Dayton Hyde is this century’s Aldo Leopold – a person who is rooted in the belief that humans should not have dominion over wildlife, but rather they have a responsibility to protect all creatures and the ecosystems in which they naturally thrive. Hyde’s holistic view of the Western prairies, combined with his ingenious, yet sometimes unconventional, practices have made a significant impact in the protection of a whole host of animal species, including the wolf, rainbow trout, coyote, sand hill crane, great gray owl, and porcupine.
Dayton’s practical and intuitive expertise in preserving the delicate balance of nature on his Oregon ranch—where among many conservation projects, he worked tirelessly to preserve the property’s wetlands—has resulted in the creation of a much needed stopover for migratory birds. His passion for preservation and conservation is also at the heart of his establishment of a 13,000 acre Wild Horse Sanctuary, where the horses he rescues and manages have become his partners in saving this piece of land forever. Set up in a trust so that it can never be developed, Dayton’s refuge for captive wild horses is a brilliant and effective solution to solving some of the most critical issues affecting the Western range. At the same time, it provided Dayton with the means to save this historic tract of land without sacrificing the surrounding ecosystem. This magnificent stretch of land, nestled in the Black Hills of South Dakota, is one of the few pieces of western range that remains untouched by development, and where wildlife can truly live and run free.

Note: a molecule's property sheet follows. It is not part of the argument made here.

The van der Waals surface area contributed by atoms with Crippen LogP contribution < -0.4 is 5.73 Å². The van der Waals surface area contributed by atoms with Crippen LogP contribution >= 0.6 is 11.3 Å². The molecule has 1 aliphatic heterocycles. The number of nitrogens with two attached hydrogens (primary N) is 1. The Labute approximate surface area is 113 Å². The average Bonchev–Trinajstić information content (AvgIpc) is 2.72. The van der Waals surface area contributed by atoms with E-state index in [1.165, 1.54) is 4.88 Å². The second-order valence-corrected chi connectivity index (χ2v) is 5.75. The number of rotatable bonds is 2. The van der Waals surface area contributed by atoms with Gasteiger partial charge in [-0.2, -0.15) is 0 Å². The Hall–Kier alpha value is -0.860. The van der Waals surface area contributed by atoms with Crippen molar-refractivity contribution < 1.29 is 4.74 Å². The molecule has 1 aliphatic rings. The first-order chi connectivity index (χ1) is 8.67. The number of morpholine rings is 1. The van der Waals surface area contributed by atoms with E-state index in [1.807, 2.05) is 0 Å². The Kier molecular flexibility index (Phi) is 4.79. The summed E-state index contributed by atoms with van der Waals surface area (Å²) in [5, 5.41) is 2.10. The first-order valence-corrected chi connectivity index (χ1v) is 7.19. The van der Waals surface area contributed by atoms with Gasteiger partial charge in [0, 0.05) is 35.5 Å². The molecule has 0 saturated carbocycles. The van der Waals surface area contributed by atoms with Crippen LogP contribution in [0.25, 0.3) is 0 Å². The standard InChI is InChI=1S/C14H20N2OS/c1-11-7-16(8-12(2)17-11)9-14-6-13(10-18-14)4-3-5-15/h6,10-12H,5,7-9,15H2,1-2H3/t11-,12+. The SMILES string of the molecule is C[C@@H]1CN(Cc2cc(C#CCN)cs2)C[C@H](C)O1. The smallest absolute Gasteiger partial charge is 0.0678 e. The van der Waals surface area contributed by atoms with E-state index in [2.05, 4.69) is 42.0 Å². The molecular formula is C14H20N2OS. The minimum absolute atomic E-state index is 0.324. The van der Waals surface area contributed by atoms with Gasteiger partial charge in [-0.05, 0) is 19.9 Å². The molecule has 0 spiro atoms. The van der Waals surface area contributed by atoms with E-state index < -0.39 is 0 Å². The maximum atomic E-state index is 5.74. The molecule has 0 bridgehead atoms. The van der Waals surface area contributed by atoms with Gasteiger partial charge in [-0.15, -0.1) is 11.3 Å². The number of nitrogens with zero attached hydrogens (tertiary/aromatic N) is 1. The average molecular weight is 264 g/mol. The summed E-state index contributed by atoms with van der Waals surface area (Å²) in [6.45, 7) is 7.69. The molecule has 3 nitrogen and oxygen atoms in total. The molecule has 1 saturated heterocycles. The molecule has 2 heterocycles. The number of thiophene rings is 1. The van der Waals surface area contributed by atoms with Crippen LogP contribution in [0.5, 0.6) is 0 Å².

You can read more about Dayton’s efforts to protect wildlife and wildlands through his efforts to educate fellow ranchers on the importance and practicality of sustainable range management. Through his nonprofit Operation Stronghold, Hyde has helped other landowners establish a viable wildlife habitat on their private property. Between 1979 and 1987, the little known Stronghold program boasted over 4 million acres of protected private land.
Dayton has been called a “rancher’s rancher” and a “naturalist’s naturalist”. He is a living example of how a single individual, through the combination of science, compassion and common sense can teach us all to exist not as masters of the natural world but as partners with it.